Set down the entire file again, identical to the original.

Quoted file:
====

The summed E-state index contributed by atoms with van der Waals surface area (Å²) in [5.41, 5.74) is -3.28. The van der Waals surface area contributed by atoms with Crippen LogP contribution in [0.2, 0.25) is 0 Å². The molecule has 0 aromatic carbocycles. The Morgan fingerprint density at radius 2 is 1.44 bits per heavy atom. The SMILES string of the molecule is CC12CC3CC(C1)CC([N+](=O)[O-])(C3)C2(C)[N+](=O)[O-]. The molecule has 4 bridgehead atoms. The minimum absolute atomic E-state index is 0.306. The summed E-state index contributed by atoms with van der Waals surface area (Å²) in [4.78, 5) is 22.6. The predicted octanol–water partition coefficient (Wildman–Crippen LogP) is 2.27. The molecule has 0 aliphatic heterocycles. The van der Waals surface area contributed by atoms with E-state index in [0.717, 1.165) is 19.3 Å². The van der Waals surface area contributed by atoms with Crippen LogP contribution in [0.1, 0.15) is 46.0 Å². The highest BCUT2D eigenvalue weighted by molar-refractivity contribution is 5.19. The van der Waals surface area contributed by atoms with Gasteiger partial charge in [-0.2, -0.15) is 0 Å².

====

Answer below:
The summed E-state index contributed by atoms with van der Waals surface area (Å²) in [5.41, 5.74) is -3.28. The van der Waals surface area contributed by atoms with Crippen LogP contribution in [0.2, 0.25) is 0 Å². The molecule has 0 aromatic carbocycles. The Morgan fingerprint density at radius 2 is 1.44 bits per heavy atom. The SMILES string of the molecule is CC12CC3CC(C1)CC([N+](=O)[O-])(C3)C2(C)[N+](=O)[O-]. The molecule has 4 bridgehead atoms. The minimum absolute atomic E-state index is 0.306. The summed E-state index contributed by atoms with van der Waals surface area (Å²) in [4.78, 5) is 22.6. The predicted octanol–water partition coefficient (Wildman–Crippen LogP) is 2.27. The molecule has 0 aliphatic heterocycles. The van der Waals surface area contributed by atoms with E-state index in [0.717, 1.165) is 19.3 Å². The van der Waals surface area contributed by atoms with Crippen LogP contribution in [0.1, 0.15) is 46.0 Å². The highest BCUT2D eigenvalue weighted by molar-refractivity contribution is 5.19. The van der Waals surface area contributed by atoms with Gasteiger partial charge in [-0.2, -0.15) is 0 Å².